Spontaneous hugs from strangers are not uncommon for local resident Bob Pearson, otherwise known as the Gimli Glider pilot who miraculously landed a 61-passenger Boeing 767 without fuel July 23, 1983 in Manitoba.

One of those passengers is Elizabeth Sapena, who resides in Alexandria. Sapena had boarded the plane in Montreal that was destined for Edmonton.

Sapena talks about the world-renowned incident that’s been described in hundreds of stories, a movie and a book.

“When the plane started to shake a bit, I thought it was just a bit of turbulence.”

Sapena saw Pearson at the Billy Gebbie Arena in Alexandria on May 22 and re-introduced herself as one of many grateful flight survivors… but only after giving him a great big hug.

“I didn’t know who she was,” Pearson states during his two-hour talk to close to 50 people who attended the event. (The event had originally been scheduled to take place a the library, but was re-located to the arena by librarian Sylvie Juteau because it was promised to be so well-attended)

“I’m always happy to see people so grateful that we managed to land and get everyone to safety,” Pearson says.

Sapena sits in the front row and listens intently as Pearson describes the flight, the conditions at the time and aftermath of the life-altering experience for passengers, crew and particularly late crew member Maurice Quintal, whose son afterwards was left disabled after a bad accident and whose wife committed suicide.

“Two factors were crucial at the time,” explains the 82-year-old Glen Robertson retiree.

“It was the conversion of the imperial system to metric (gallons to litres) and the fact that we had to try and be as automated as possible.”

He explains that he was one of the first pilots to fly after the airlines converted to the new metric system and that most training before that dated back as far as World War II. Economy was key. (Pearson says he has trained in many places, including Hawkesbury, where he learned to land a plane with just one wheel – on a handkerchief.)

But back to the history-making flight.

“I requested enough fuel to go to Edmonton so we wouldn’t have to refuel in Ottawa,” states Pearson of the pre-flight preparations.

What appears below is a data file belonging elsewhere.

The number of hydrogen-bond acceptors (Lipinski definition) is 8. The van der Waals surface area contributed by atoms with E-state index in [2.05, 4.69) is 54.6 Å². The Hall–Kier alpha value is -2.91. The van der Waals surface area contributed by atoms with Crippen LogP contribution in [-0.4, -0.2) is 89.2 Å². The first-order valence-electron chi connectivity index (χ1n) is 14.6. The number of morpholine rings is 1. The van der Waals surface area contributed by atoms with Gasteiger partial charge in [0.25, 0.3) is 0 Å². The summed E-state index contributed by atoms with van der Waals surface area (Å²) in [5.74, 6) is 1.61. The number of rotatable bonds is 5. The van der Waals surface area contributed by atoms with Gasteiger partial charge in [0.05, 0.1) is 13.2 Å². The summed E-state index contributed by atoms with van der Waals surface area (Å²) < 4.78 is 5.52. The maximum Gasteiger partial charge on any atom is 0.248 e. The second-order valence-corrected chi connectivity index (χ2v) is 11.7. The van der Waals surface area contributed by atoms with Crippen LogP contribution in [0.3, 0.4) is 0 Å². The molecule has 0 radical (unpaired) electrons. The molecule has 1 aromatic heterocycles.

“We had quite a long discussion about it and did several drip tests to make sure we were good to go; enough fuel to get to Vancouver I was told.”

When the low-pressure light came on, Pearson thought there was no big problem. But when other lights came on, they knew there was something going on.

“We’re trained to trust our instruments, so that’s what we did.”

Sapena recalls the message from Pearson in the cockpit, saying there would be a delay.

Then everything went black. There were no lights, there was no engine sound. It was unnaturally quiet on the plane.

Only 30 miles from Winnipeg and 14 to Gimli, Quintal remembered the air base training sight in Gimli and suggested they try to land there.

“The crew was madly going through flight manuals to find any information on emergency landings. We found nothing.”

Pearson explains how he used the fuselage as a brake 800 feet from the runway and that he could see lots of cars at the end of the lane and two boys on bicycles (there were three, but he only saw the duo), and knew he had to stop. There was so much smoke, Pearson told crew to get everyone out of the plane.

Pearson was put up in a hotel and greeted newspaper reporters the next day in his boxers. “Well, this isn’t a pretty picture,” he said. “Don’t turn on the tape recorders yet.”

There have been many inquiries, a lot of finger-pointing, heartache and interesting revelations since then. Though a book (Free Fall) and movie have long since been released, another movie is in the works that Pearson and his partner Pearl (who was a passenger on the flight) know about. They have reviewed the 11-page proposal sent to them by the director from Los Angeles, but are not certain on the release date.

“I’m looking forward to it,” says Sapena, who drives a school bus in Alexandria.

“It was quite an amazing experience.”